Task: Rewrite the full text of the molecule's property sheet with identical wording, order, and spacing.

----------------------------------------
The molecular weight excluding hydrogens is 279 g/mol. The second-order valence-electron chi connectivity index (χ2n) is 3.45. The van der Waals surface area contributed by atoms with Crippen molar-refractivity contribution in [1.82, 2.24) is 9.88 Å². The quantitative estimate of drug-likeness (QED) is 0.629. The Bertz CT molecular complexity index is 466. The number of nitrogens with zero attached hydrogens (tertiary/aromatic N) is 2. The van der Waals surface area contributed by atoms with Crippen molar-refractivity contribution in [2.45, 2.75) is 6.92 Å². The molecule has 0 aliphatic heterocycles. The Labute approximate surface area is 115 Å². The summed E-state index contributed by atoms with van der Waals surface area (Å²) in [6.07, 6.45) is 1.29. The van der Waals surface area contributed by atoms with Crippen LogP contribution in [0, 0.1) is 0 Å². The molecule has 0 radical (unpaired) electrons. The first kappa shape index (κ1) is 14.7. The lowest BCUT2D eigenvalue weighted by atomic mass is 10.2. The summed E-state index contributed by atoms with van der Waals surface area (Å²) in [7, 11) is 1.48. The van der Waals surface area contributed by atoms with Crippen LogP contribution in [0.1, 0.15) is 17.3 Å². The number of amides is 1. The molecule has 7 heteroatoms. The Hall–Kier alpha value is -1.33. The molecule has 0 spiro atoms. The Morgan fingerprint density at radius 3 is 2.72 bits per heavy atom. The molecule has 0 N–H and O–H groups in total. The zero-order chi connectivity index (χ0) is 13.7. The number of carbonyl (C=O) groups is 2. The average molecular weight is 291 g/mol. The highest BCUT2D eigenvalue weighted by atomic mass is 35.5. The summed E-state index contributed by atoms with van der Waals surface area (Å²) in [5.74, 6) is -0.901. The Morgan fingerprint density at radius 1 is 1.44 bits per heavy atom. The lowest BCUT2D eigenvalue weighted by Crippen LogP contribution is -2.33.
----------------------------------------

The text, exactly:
The molecular weight excluding hydrogens is 279 g/mol. The second-order valence-electron chi connectivity index (χ2n) is 3.45. The van der Waals surface area contributed by atoms with Crippen molar-refractivity contribution in [1.82, 2.24) is 9.88 Å². The quantitative estimate of drug-likeness (QED) is 0.629. The Bertz CT molecular complexity index is 466. The number of nitrogens with zero attached hydrogens (tertiary/aromatic N) is 2. The van der Waals surface area contributed by atoms with Crippen molar-refractivity contribution in [2.45, 2.75) is 6.92 Å². The molecule has 0 aliphatic heterocycles. The Labute approximate surface area is 115 Å². The summed E-state index contributed by atoms with van der Waals surface area (Å²) in [6.07, 6.45) is 1.29. The van der Waals surface area contributed by atoms with Crippen LogP contribution in [0, 0.1) is 0 Å². The molecule has 0 radical (unpaired) electrons. The first kappa shape index (κ1) is 14.7. The lowest BCUT2D eigenvalue weighted by atomic mass is 10.2. The summed E-state index contributed by atoms with van der Waals surface area (Å²) in [7, 11) is 1.48. The van der Waals surface area contributed by atoms with Crippen LogP contribution in [0.1, 0.15) is 17.3 Å². The number of amides is 1. The molecule has 7 heteroatoms. The Hall–Kier alpha value is -1.33. The molecule has 0 spiro atoms. The Morgan fingerprint density at radius 3 is 2.72 bits per heavy atom. The molecule has 0 N–H and O–H groups in total. The zero-order chi connectivity index (χ0) is 13.7. The number of carbonyl (C=O) groups is 2. The average molecular weight is 291 g/mol. The highest BCUT2D eigenvalue weighted by atomic mass is 35.5. The summed E-state index contributed by atoms with van der Waals surface area (Å²) in [5.74, 6) is -0.901. The Morgan fingerprint density at radius 1 is 1.44 bits per heavy atom. The lowest BCUT2D eigenvalue weighted by Crippen LogP contribution is -2.33.